KISHANGANI (DR Congo), June 24 — After a rest in his native village, the coffin of the former Belgian Congo’s first post-independence prime minister today pursued its memorial pilgrimage to the northeastern city of Kisangani.
As in Onalua village in the centre of today’s Democratic Republic of Congo, where Lumumba was born in 1925, officials, dancers and tam-tams in Kisangani awaited the remains of the independence hero, executed in January 1961, four months after the end of his brief term in office.
A single tooth is all that remains of the young scholar and nationalist politician whose life and career were cut short in a dark struggle for leadership and control of resources in the central African country.
His body was dissolved in acid after he was killed, but a Belgian police officer kept the tooth as a trophy. Belgian authorities in 2016 seized the relic from his daughter.
Belgium finally returned it on Monday to Lumumba’s family members during a ceremony in Brussels.
It was then placed inside a coffin for the funeral tour, 61 years late.
In a small room inside a brick building known as “1925” in Kisangani, the shelves are stacked with records and works of the colonial administration in Stanleyville, as Kisangani used to be called.
Titles ranged from “Congo Codes and Laws, 1954” and “Legal Review of the Belgian Congo” to “Palm groves in relation to ethnology”.
Patrice Emery Lumumba worked here as a librarian for the Indigenous Labour Administration. He was also in charge of mail at the Post Office.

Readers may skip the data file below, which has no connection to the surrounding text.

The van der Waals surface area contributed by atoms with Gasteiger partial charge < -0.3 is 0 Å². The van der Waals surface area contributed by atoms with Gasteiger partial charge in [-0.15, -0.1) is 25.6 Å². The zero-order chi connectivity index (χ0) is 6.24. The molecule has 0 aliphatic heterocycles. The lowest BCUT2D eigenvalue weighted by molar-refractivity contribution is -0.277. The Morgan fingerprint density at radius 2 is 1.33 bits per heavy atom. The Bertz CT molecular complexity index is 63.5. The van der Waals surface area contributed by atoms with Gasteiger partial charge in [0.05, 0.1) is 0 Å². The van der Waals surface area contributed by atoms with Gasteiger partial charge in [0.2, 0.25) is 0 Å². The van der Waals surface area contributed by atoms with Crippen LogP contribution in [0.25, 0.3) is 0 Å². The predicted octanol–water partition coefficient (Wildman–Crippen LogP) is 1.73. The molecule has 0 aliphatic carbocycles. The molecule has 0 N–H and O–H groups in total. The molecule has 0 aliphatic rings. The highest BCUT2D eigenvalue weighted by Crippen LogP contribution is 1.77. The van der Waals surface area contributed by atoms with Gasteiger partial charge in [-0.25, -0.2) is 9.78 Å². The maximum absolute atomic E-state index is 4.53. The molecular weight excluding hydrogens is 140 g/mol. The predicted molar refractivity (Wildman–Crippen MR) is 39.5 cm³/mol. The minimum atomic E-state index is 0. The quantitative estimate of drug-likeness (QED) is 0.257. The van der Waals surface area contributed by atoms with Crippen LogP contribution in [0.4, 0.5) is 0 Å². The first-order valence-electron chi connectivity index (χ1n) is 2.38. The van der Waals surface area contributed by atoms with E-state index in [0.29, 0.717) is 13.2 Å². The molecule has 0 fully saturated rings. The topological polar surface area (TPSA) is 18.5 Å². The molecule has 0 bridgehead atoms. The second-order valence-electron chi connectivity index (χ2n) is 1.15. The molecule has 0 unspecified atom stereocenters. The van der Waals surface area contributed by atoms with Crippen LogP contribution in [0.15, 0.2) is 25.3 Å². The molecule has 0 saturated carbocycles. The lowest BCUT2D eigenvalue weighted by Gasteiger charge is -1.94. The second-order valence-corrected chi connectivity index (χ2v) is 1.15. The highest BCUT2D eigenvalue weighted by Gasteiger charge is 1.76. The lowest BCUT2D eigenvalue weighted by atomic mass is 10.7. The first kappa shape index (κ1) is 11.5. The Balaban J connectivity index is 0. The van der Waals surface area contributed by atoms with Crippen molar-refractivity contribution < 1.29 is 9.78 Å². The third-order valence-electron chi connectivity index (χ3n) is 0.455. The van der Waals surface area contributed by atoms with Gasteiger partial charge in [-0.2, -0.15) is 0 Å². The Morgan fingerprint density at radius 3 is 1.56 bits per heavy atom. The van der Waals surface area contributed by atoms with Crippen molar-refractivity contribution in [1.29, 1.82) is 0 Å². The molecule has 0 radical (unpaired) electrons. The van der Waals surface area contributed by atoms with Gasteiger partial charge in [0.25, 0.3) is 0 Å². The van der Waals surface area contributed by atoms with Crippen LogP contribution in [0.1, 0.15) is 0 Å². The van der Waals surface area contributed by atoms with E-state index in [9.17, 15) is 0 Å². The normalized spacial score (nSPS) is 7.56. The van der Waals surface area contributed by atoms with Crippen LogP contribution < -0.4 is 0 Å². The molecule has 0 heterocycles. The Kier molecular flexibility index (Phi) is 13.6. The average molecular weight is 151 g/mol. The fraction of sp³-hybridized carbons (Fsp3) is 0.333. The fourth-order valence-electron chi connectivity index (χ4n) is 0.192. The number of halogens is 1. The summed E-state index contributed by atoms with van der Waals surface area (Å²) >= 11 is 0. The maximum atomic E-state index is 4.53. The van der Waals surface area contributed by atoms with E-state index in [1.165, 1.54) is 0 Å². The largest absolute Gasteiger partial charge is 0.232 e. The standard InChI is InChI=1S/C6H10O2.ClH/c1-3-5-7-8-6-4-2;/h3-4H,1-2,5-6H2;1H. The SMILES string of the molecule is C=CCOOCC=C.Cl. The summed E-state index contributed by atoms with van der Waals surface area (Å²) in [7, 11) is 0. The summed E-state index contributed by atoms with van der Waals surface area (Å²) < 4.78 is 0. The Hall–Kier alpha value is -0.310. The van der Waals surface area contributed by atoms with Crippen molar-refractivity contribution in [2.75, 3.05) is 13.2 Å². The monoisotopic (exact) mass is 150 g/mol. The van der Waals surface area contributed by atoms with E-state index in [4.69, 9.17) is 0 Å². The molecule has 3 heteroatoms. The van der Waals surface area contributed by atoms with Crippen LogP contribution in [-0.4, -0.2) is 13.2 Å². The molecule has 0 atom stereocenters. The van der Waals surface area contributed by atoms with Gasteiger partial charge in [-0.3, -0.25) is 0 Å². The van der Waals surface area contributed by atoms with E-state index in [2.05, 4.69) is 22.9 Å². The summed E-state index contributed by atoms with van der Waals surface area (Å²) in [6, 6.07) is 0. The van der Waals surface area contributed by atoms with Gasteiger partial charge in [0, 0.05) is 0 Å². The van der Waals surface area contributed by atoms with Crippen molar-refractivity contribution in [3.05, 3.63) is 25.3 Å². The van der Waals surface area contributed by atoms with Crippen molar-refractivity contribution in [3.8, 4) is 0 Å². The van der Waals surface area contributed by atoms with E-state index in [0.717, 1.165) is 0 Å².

Joseph Lifaefi, head of an office that watches over the property, says he has heard talk of “a tourist site, but nothing concrete”.
“I protect Lubumba’s table and chair, the writings with his signature, his demands,” he told AFP, showing the wooden chair and old grey table.
He voiced concern for precious documents, some of which date back to the 19th century, that he said should be digitised.
“This makes me feel ashamed,” Lifaefi said. “There should be a museum here.”
Lumumba was just 20 when he arrived in Stanleyville, a junior civil servant appointed to handle postal cheques. He went on to become the commercial director of a large brewery.
“My father was the first to welcome him,” said Pauline Kimbulu, daughter of Paul Kimbulu, one of the few qualified nurses from colonial days.
“He came to eat here,” Kimbulu added in front of a small home with cement walls and a tin roof.
“Let someone restore this house.”
As years passed, Lumumba gained confidence and “strength of conviction” matched with eloquence and easy charm, according to Belgian cultural historian and journalist David Van Reybrouck in his prize-winning work “Congo, the Epic History of a People”.
He lived until the late 1950s in Commercial District Five, where little tarmac remains on his street and the electricity supply died two years ago.
He held meetings at the mythical “Circle of State of Mangobo”, a hall that is now a ramshackle depot for furniture and coffins for sale.
Leader of a trade union branch, head of a local association of “evolved” minds, author of political analyses and newspaper columns, Lumumba also possessed what Van Reybrouck described as “extreme ambition”.
In 1958 he launched a political party, the Congolese National Movement (MNC), which won national elections in May 1960, a month before independence.
Blaise Tresor Badjoko, a neighbour, says that his father came to live in Lumumba’s home after his assassination, and died under the same roof. Badjoko believes that Lumumba’s remains should rest in Kisangani, rather than in the capital Kinshasa.
From Kisangani, the coffin will be taken tomorrow to Katanga in the southeast, where a secessionist movement raged after independence and where Lumumba and his aides were tortured to death.
The burial ceremony in Kinshasa is planned for June 30, which is Independence Day. — AFP